THE Adriatic Coast has long been a draw for the more discerning traveller, and one glimpse of its sparkling turquoise waters will have you completely hooked.

On a 12-day trip to Dubrovnik last month, I made the mistake of asking our tour guide what time of year is best to visit – “All year round, of course” came the bemused reply.
Croats are fiercely patriotic, and while they come across as a bit stern at first, they have a wicked sense of humour and a quick wit, and they love the Irish banter.

The summer months are in fact the busiest – but the sunny weather comes at a price, with swarms of tourists disembarking cruise ships daily to throng the city’s Old Town.

Shoulder season (April and October) is favoured by those in the know as temperatures still climb into the 20s and tourist attractions are open, but you can avoid the crowds and higher prices of peak season.

Whilst I was expecting breathtaking scenery along the coastline, it’s no exaggeration to say I was blown away by the endless vistas with a picture-postcard view at every turn.
We stayed in Cavtat, a charming harbour resort just ten minutes’ drive from the airport, and 45 minutes from Dubrovnik by water taxi (less by bus).

The five-star Hotel Croatia was the perfect base for exploring. It’s tucked into the hillside with commanding sea views and sunsets you feel you can almost reach out and touch.
The only downside is the steps leading down to the resort, but they’re well worth negotiating and can shave 10 minutes off the journey.

Despite a luxurious sun deck on the fifth floor (complete with heated indoor pool, sauna, spa and gym), it’s hard to resist the urge to explore the coastline.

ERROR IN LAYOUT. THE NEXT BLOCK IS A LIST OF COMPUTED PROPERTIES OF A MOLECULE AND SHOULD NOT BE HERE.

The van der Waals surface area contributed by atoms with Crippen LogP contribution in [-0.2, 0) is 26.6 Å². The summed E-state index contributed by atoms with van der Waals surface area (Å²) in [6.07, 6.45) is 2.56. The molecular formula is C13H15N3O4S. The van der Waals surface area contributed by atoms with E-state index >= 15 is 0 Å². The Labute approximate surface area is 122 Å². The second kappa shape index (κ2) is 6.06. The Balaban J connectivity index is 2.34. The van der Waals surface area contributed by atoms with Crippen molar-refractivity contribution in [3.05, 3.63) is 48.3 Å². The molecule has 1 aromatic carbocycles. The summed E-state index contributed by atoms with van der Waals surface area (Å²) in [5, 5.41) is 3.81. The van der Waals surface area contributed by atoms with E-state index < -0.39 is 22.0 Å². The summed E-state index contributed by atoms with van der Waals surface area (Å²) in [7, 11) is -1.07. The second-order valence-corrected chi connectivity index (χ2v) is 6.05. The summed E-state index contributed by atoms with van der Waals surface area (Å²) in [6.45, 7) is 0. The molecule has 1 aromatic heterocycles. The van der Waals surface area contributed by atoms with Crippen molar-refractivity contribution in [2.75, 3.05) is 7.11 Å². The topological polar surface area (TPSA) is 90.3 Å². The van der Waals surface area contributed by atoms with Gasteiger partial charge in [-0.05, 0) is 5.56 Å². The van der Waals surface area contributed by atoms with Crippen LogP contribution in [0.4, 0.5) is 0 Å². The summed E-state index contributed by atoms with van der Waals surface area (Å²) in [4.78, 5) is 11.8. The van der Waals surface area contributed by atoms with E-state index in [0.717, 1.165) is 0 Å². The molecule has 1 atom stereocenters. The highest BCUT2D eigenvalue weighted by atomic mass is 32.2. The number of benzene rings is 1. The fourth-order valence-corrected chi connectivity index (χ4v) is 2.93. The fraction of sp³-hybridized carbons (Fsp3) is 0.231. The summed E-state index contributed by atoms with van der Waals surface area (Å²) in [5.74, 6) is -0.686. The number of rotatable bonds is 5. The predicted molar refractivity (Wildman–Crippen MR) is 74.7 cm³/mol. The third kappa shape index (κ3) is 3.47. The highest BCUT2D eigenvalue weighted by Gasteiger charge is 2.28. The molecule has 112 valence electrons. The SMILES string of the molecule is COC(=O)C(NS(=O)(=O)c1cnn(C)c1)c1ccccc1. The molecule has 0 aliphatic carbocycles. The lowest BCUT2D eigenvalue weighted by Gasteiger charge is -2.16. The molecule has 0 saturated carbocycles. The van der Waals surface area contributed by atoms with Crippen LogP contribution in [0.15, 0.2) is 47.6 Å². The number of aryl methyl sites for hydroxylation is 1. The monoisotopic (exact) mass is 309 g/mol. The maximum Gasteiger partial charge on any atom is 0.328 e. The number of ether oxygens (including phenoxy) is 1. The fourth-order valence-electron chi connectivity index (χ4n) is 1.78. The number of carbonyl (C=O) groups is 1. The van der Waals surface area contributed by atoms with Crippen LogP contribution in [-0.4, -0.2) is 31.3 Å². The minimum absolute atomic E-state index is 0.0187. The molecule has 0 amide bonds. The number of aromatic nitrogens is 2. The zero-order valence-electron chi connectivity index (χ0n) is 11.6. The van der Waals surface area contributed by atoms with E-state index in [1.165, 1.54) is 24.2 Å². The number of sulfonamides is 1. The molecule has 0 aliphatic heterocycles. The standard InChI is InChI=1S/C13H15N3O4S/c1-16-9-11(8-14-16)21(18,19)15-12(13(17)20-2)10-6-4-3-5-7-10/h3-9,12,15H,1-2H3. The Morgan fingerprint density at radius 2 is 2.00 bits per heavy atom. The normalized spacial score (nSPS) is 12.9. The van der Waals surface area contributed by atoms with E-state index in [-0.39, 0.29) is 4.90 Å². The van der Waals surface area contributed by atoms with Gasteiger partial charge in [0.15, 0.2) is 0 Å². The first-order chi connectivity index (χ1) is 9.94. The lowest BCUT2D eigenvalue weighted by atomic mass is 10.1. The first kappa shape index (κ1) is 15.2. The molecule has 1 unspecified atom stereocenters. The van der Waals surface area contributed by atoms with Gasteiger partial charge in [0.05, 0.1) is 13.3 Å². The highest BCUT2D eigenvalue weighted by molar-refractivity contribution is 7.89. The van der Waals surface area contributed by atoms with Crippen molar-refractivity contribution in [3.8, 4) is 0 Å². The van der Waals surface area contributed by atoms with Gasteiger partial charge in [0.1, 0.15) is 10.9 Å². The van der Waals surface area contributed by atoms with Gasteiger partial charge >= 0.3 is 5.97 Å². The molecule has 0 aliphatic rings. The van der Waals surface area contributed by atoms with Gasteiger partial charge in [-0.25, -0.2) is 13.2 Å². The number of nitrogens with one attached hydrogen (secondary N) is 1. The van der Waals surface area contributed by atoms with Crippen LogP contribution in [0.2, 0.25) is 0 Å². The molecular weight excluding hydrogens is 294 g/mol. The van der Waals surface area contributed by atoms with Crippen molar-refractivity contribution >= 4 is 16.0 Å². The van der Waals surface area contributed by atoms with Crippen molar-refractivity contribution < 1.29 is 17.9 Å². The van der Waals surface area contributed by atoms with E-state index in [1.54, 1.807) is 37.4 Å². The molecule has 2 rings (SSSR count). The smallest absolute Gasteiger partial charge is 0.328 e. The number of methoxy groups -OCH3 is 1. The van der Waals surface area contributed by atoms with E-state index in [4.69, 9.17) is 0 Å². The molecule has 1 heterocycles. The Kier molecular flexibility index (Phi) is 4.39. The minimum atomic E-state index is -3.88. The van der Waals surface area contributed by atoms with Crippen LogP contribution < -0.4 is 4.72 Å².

We took four trips into Dubrovnik but could easily have doubled that. And while we packed a lot in, we’d gladly have done a lot more if time permitted.

The Old Town – better known to Game of Thrones (GoT) fans as King’s Landing – is all white limestone, cobbled streets and red terracotta roofs.

Being a GoT fan, I enrolled on a half-day guided tour taking in some of the series’ best-known filming locations, including Flea Bottom, the Red Keep, Little Finger’s brothel, Black Water Bay and the steps used for Cersei’s Walk of Shame.

A PLACE FIT FOR A KING (OR MURDEROUS QUEEN)
As one of TV’s most popular dynasties, the Lannisters (including scheming Cersei, played by Lena Headey, right) have played a big part in making Game of Thrones the global hit it is – and Dubrovnik is a big star within the show. The city’s Old Town district has played a key role in the show all along, with several locations needing just a little CG trickery (above) to help create the city of ‘King’s Landing’, attracting thousands of fans to Dubrovnik.

GOT ‘s Cersei, played by Lena Headey
GOT’s Kingslanding

 

 

 

 

 

 

 

The GoT team playfully shout “Shame!” as they pass each other in the street – and our guide, Tea (who played Peasant Number 346 in one episode) gave us the inside track on the actors with Peter Dinklage her undisputed favourite.

Things to do in Dubrovnik are many and varied – and probably too lengthy to list here – but our highlights included walking the historic city walls (be prepared for a 60-step climb, but it’s worth it) and a panoramic tour to the fortress of Mount Srd, which can also be accessed via cable car.